LeSean McCoy’s Fantasy Value Takes A Hit With Trade to Buffalo

Change in offensive schemes removes McCoy from top-10 RB consideration

NFL free agency is a week away, but it was a different type of player movement that grabbed everyone’s attention with the reported trade of running back LeSean McCoy from Philadelphia to Buffalo. The trade, which can’t be made official until the new league year begins at 4 p.m ET on Tuesday, would also reunite Bills linebacker Kiko Alonso with his college coach at Oregon, Chip Kelly.

 

McCoy has spent his entire six-year career with the Eagles since they drafted him in the second round (53rd overall) out of Pittsburgh in the 2009 draft. Only 26 years old, McCoy is Philadelphia’s all-time leading rusher with 6,792 yards. A two-time, first-team All-Pro and three-time Pro Bowler, McCoy also is one of the league’s most dangerous receivers out of the backfield, as evidenced by his 300 career catches for 2,282 yards. In 90 career games, McCoy has accounted for 54 touchdowns (44 rushing, 10 receiving).

 

While some of this move appears to be financially driven on the Eagles’ part (McCoy has three years and $25 million remaining on his contract, Alonso has two years left on his rookie deal), there’s no denying this also would impact McCoy’s fantasy value for the upcoming season. Even though his numbers were down this past season compared to 2013 when he led the NFL in rushing with 1,607 yards, McCoy still ran circles around his Buffalo counterparts.

Between injuries and ineffectiveness, the Bills saw four different backs in 2014 register at least 36 carries with Fred Jackson leading the way at 525 yards on 141 attempts. Jackson, Anthony “Boobie” Dixon, C.J. Spiller and Bryce Brown (McCoy’s Eagle teammate in 2012-13), combined to rush for 1,383 yards on 360 carries. That’s 3.8 yards per carry compared to McCoy’s 4.2 on 312 totes.

While it’s safe to say Philadelphia’s offensive line is better than Buffalo’s, the real difference lies in offensive systems. Since coming to the NFL in 2013, Kelly has introduced his up-tempo, spread scheme, which is known for churning out the plays. After finishing second to Denver’s record-breaking offense in 2013, the Eagles led the way with 1,127 plays from scrimmage this past season.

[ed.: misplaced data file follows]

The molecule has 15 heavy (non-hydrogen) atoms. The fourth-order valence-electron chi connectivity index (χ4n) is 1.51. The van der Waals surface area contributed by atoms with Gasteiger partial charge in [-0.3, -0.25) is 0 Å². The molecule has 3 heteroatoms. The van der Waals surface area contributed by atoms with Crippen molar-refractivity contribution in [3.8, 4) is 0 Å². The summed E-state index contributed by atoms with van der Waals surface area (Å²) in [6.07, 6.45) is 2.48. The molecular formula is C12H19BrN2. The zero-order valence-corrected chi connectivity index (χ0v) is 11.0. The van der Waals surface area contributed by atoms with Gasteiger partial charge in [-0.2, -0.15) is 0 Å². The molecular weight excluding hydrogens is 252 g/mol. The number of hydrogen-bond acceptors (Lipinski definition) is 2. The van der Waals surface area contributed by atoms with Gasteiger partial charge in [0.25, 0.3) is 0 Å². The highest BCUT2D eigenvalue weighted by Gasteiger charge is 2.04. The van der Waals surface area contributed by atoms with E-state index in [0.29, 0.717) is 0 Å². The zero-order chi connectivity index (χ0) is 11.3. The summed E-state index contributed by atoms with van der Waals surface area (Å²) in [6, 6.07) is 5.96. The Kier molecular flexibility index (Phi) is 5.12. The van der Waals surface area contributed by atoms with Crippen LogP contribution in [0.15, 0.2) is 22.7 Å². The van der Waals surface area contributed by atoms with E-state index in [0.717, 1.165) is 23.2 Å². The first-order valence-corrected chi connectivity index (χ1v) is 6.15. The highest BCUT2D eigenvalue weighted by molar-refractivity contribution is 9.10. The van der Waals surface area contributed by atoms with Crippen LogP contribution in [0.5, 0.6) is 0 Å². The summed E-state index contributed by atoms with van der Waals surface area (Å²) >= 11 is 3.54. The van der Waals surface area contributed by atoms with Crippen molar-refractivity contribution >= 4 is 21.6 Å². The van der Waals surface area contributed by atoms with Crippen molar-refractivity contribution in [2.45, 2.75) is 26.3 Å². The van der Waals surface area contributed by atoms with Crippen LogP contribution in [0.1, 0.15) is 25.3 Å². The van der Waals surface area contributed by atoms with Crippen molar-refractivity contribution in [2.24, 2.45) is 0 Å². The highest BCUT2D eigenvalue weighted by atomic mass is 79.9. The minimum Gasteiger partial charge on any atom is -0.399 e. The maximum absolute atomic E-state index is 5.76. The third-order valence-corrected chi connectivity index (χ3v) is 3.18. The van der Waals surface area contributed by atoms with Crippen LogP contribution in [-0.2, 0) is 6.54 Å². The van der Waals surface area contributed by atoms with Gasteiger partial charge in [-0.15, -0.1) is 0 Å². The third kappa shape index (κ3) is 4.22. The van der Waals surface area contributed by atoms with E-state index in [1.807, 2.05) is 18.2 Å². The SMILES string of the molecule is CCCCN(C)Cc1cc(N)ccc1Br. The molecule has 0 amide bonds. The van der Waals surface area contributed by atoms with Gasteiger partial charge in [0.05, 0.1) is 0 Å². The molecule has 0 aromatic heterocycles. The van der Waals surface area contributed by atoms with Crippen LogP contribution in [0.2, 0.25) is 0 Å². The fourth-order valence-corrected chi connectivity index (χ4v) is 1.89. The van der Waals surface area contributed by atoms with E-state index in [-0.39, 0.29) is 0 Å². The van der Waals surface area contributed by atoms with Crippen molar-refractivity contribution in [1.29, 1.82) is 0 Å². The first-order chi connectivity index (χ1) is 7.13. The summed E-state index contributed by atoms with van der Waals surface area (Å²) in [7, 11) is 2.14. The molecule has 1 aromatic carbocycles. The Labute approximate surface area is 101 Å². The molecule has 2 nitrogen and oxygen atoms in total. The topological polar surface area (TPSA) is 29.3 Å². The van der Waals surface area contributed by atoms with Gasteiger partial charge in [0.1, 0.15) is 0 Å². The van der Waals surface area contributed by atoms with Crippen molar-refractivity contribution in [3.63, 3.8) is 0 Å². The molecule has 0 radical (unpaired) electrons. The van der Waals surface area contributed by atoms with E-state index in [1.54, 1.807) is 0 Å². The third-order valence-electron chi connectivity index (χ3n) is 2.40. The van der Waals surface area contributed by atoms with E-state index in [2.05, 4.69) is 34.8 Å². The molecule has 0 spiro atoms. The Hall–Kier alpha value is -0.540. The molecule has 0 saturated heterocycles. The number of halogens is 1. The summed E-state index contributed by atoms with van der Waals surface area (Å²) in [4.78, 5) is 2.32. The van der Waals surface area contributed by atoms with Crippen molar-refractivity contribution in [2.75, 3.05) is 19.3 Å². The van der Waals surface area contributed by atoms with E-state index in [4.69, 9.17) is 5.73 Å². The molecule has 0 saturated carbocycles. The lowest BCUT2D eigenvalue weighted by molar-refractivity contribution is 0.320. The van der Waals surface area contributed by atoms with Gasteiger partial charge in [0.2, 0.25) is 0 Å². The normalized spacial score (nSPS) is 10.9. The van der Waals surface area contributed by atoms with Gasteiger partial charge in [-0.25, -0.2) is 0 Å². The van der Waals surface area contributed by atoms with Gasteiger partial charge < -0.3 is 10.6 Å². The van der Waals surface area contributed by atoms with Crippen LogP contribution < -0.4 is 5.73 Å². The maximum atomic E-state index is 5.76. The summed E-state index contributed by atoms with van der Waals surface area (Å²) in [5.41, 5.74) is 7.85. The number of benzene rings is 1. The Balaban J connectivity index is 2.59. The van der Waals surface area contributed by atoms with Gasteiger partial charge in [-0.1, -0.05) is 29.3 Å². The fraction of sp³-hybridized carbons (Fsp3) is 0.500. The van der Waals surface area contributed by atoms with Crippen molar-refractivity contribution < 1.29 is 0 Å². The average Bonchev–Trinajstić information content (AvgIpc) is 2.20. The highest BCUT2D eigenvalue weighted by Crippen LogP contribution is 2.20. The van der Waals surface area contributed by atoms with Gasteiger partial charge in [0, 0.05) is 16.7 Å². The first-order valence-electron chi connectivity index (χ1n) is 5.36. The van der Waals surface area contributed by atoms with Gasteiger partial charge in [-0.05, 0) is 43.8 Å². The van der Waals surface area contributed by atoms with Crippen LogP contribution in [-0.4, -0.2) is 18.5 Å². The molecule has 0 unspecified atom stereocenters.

On the other hand, Buffalo was in the middle of the pack with 1,020 plays and scored 8.2 fewer points per game than Philadelphia. Rex Ryan is the now the Bills’ head coach, but remember he’s always been fond of the “ground and pound” approach when it comes to running the ball. Not only does that style not suit the shifty and elusive McCoy, it also tends to create extended, lengthy drives when successful.

 

Following an impressive debut season in Kelly’s system in 2013, there were concerns that McCoy’s role could be changing after the Eagles acquired Darren Sproles from the Saints. Some of those fears were realized, as McCoy wound up No. 12 in fantasy points among RBs.

 

Now, although McCoy’s No. 1 back status seems secure with his new team (Jackson is 34 years old and Spiller is a free agent), his fantasy status among his peers is anything but. Opinions will change several times between now and before the start of the 2015 season, but if McCoy does wind up in Buffalo, his days being viewed as a top-10 fantasy RB could be over.

More Stories: